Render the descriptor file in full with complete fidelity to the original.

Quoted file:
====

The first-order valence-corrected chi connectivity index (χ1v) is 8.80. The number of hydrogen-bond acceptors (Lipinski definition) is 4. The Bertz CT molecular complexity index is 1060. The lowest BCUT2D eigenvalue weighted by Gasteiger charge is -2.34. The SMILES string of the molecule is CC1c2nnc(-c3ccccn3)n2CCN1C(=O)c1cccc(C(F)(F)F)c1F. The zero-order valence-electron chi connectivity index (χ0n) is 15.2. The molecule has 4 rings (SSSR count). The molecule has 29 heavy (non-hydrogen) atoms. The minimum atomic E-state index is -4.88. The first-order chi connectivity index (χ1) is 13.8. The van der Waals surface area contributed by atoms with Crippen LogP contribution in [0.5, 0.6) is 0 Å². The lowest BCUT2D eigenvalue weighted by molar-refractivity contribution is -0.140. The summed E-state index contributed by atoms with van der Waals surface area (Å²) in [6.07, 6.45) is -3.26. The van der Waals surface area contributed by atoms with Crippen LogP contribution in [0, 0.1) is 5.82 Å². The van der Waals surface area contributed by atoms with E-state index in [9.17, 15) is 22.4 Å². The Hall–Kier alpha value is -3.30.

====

The first-order valence-corrected chi connectivity index (χ1v) is 8.80. The number of hydrogen-bond acceptors (Lipinski definition) is 4. The Bertz CT molecular complexity index is 1060. The lowest BCUT2D eigenvalue weighted by Gasteiger charge is -2.34. The SMILES string of the molecule is CC1c2nnc(-c3ccccn3)n2CCN1C(=O)c1cccc(C(F)(F)F)c1F. The zero-order valence-electron chi connectivity index (χ0n) is 15.2. The molecule has 4 rings (SSSR count). The molecule has 29 heavy (non-hydrogen) atoms. The minimum atomic E-state index is -4.88. The first-order chi connectivity index (χ1) is 13.8. The van der Waals surface area contributed by atoms with Crippen LogP contribution in [0.5, 0.6) is 0 Å². The lowest BCUT2D eigenvalue weighted by molar-refractivity contribution is -0.140. The summed E-state index contributed by atoms with van der Waals surface area (Å²) in [6.07, 6.45) is -3.26. The van der Waals surface area contributed by atoms with Crippen LogP contribution in [0, 0.1) is 5.82 Å². The van der Waals surface area contributed by atoms with E-state index in [9.17, 15) is 22.4 Å². The Hall–Kier alpha value is -3.30.